Less than two weeks after announcing the acquisition of US healthcare company One Medical, Amazon is continuing its expansion with a $1.7 billion bid for iRobot, the maker of Roomba automatic vacuum cleaners.
The acquisition will bolster Amazon’s line of smart home products and add to the retail giant’s vast store of consumer data. The move also raises a number of questions.
Why is Amazon doing this? Should we, as consumers, be worried? What will Amazon do with another product that generates huge volumes of data about its users?
The purchase seems like a natural fit for Amazon’s apparent plan to take over the home. The technology giant is already present in homes around the world through the Alexa voice assistance system and products such as Echo smart speakers, Ring surveillance cameras and drones.
Amazon already makes a “home surveillance” robot called the Astro, though it’s only sold “by invitation.”
However, the iRobot purchase may be less about products and more about data. $1.7 billion may sound like a lot, but Amazon gains not only iRobot’s trove of consumer data, but also access to its current fleet of robots that it’s constantly scanning.
Mapping our homes
Roombas collect a particular type of data about customers or, to be more precise, about their homes. While the original robot vacuum cleaners stumbled around, avoiding obstacles as best they could, the latest models map users’ homes in great detail.
This is great if you want your vacuum cleaner to clean your house autonomously and avoid falling down the stairs, but it does raise a number of privacy issues.
What about privacy?
Having a vacuum cleaner store your home layout isn’t a huge concern in and of itself, it just makes it more efficient. But when map data is stored in the cloud, we lose some control over it.
Currently, Roomba’s maps are theoretically only accessible to iRobot. But under Amazon ownership, we can’t be sure who will have access to the data or how it will be used.
When asked about the possible use and storage of map data, an Amazon spokesperson noted that the deal has not yet been finalized with iRobot, so they have no details to share.
They added that the company does not sell customer data to third parties or use it for purposes that they have not consented to.
In the recent acquisition of One Medical, Amazon made it very clear that medical data would be “handled separately from all other Amazon businesses, as required by law.” However, he added:
Amazon will never share One Medical customers’ personal health information outside of One Medical for advertising or marketing of other Amazon products and services without clear customer permission.
“Clear permission” sounds good, but in practice consumers often give “permission” to all kinds of activities that are explained only in lengthy and little-read terms and conditions. In practice, this means that permission is often misinformed.
It should come as no surprise that Roomba users will one day be asked to agree to an updated terms and conditions giving Amazon permission to use their in-home location data to enable further optimization of products and services. In essence, to sell more stuff, or make other products work “better.”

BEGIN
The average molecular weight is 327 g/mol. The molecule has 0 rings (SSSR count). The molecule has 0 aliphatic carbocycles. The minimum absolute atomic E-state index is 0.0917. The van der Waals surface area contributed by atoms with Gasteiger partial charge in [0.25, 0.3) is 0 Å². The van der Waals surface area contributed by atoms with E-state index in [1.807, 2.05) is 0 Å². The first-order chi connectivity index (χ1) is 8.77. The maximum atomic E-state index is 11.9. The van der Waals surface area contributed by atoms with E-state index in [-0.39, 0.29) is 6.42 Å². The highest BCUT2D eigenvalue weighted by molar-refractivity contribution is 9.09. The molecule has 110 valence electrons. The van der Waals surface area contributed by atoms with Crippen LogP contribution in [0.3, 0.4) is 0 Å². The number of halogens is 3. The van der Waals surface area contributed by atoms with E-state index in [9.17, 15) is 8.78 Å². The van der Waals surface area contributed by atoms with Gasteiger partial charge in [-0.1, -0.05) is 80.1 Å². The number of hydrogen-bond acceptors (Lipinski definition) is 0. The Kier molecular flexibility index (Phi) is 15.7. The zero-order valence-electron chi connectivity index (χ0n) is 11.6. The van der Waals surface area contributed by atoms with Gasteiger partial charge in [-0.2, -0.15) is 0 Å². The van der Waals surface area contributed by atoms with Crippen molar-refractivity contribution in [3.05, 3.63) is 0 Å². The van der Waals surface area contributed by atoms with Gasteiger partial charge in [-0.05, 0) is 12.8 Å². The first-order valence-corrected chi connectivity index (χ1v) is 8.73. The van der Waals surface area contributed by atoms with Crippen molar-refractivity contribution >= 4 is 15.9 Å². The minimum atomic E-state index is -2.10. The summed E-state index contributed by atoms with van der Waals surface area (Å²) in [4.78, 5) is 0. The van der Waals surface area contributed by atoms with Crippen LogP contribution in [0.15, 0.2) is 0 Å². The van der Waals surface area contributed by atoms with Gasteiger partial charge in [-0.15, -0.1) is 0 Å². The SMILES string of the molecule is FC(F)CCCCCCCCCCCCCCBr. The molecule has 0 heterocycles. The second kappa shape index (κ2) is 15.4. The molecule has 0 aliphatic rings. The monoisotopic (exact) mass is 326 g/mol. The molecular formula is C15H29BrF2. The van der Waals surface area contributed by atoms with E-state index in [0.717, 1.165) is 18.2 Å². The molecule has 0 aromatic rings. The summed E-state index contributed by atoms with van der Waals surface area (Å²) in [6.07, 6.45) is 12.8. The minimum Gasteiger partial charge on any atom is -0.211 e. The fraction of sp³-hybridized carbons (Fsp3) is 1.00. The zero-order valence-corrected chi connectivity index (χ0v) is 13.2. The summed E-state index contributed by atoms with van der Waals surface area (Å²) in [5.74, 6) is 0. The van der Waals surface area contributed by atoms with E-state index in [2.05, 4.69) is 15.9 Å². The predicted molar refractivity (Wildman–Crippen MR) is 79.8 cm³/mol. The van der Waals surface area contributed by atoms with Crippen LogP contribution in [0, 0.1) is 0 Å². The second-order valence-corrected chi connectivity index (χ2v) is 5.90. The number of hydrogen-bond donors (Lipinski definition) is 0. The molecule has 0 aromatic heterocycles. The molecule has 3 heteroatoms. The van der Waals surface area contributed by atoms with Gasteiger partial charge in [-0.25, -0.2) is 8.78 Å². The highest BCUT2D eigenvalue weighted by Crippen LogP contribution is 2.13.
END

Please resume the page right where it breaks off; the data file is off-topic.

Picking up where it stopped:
Roomba owners are unlikely to see any significant changes in the coming months, but it is very likely that they will soon receive user agreement updates in their email inboxes and apps.
Although initially they will simply reflect the change in ownership and associated legal responsibilities, at some point we may also see data sharing requests.
Where can this take us? The smart homes they could become somewhat intelligent (yes, there are some positive aspects).
If Roomba integrates with cameras in the home, for example, it could automatically detect and clean up spills. Using location data, the Roomba could make sure it finishes cleaning before its owner gets home from work.
Even home security systems could use future Roomba devices with cameras as sentinels (it’s probably been better for everyone that iRobot sold its military division in 2016).
Though gun-wielding robots probably aren’t on Amazon’s product roadmap yet, Roomba’s maps could give the company even more granular insight into customers.
Where is all this going?
With smart speakers and cameras already listening and watching, with a wealth of consumer buying habits monitored through its website and partners, and with security systems built into our homes, Amazon already knows a lot about us.
In an extrapolation in the style of BlackMirror From the tech giant’s recent moves, you can imagine a future where Amazon’s health insurance (with a discount for Prime subscribers, naturally) uses Ring and Roomba cameras to study your living conditions and behavior patterns, and suggest interventions and price accordingly.
Amazon Care (already exists) could let you know that it knows you missed a recommended gym visit because you’ve been home all day. Or maybe it’s a matter of diet, and the ever-obedient Amazon Robot Mower has reported a pile of empty pizza boxes and beer bottles next to the bins.
For now, this is just a fantasy, but Amazon is in possession of most of the technology and data to make it happen.